If you have an autoimmune disease, this topic likely isn’t completely new to you. Many autoimmune authorities have blogged on this topic: Datis Kharrazian, the Paleo Mom, the women behind Autoimmune Paleo (AIP), Selfhacked.com, and many more. However, as the scientific community comes to understand these cells better, these old books, blogs, and podcasts have become outdated and perhaps even harmful.
I’m here to clear up the confusion surrounding this topic.
What are TH1 and TH2 and why are they important?
TH1 and TH2 are two types of T Helper cells, which are part of the adaptive immune system. Currently there are at least 7 different types of T helper cells, but TH1 and TH2 are the ones we’ve known about the longest. These two cells have a unique relationship: When one “goes up” (is stimulated) it suppresses the other one- that’s why they’re generally drawn on two ends of a seesaw like this:
The myth of TH1/TH2 balance and autoimmunity
For about 20 years, scientists and healthcare professionals have believed that perfect seesaw balance is ideal. In this model, autoimmunity results from imbalance in this scale. If TH1 is “too active” (notice, quotes), it is said that an autoimmune disease is “TH1 dominant” and vice versa. There are lists on the internet and in print that list diseases as either TH1 or TH2 dominant, but this is horribly over simplified and incorrect. For many years this idea has been perpetuated by blogs, books, podcasts, and doctors, several of whom I have listed above. But what if this way of thinking was over-simplified, incorrect, and possibly harmful?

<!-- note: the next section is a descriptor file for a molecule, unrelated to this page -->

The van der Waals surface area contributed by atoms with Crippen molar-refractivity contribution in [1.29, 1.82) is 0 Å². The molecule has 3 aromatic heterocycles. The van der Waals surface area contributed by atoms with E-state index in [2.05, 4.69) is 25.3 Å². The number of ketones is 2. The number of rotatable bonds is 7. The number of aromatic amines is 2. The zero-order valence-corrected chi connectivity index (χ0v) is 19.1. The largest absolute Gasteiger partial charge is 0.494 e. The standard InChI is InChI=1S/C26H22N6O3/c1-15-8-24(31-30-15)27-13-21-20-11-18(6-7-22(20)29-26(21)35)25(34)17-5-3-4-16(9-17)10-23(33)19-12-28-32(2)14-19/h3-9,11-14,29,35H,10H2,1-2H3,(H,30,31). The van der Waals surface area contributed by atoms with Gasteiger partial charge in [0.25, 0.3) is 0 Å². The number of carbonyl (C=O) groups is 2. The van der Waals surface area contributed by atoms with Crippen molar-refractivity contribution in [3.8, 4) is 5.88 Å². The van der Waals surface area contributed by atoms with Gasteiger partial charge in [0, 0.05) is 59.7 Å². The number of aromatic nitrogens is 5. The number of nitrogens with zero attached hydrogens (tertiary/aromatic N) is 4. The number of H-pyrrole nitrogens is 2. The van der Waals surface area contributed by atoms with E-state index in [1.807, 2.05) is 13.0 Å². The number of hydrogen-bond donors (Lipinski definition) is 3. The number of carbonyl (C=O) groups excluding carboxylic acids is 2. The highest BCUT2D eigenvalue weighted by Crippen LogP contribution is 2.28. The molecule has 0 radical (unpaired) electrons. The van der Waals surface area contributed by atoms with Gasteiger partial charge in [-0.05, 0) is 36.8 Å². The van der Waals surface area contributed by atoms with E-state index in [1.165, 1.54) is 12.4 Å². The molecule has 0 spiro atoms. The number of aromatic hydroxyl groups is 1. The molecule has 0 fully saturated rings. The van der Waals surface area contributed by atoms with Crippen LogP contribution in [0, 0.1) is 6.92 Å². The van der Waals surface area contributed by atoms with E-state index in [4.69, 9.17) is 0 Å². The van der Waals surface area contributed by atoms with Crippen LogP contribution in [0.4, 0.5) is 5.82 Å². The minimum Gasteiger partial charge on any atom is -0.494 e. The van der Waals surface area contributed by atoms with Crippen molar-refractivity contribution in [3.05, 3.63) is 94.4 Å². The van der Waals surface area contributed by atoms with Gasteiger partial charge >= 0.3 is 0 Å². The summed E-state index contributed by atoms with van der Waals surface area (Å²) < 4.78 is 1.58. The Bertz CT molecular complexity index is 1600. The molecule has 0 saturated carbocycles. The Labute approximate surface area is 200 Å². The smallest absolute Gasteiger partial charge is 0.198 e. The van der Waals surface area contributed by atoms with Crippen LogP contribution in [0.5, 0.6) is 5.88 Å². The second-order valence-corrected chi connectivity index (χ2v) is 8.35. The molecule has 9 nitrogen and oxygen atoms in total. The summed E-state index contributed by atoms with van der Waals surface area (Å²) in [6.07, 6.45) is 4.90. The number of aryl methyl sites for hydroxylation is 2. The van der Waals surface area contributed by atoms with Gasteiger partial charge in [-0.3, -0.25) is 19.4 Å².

TH1 cells are not the bad guys: they were framed
Many websites and books list the so-called “TH1 dominant diseases;” the vast majority of autoimmunity is still thought of this way. However, we now know that this is simply not accurate.
Much of the earlier research on TH1 cells actually focused on one of the chemicals/cytokines the cells make: IL-12. Drugs that target half of the IL-12 molecule have shown promise in treating autoimmunity, which further strengthened the “TH1 = bad” hypothesis.
Then in 2006 scientists discovered a new TH cell: TH17. These guys are everything your mama warned you about- they are nasty ombres and play a central role in both autoimmunity and cancer. Unfortunately for TH1 cells, their cytokine (IL-12) and it’s receptor share a portion/subunit with the TH17 cytokine IL-23. It was this subunit (P40) that was targeted by those drugs and showed promise. For years, TH17 cells swam around undetected because we didn’t know to look at the other half of a receptor!
What are their purposes? What do these cells “help,” anyway?
Every cell and chemical in your body has a good reason to be there. The reason these cells are called “helpers” is that they instruct other cells. TH1 and TH2 (and the other T helpers) instruct the rest of your immune system to efficiently do their jobs. I like to think of these cells as mafia bosses, and the rest of the cells are their goons.
“High” or “low” for a reason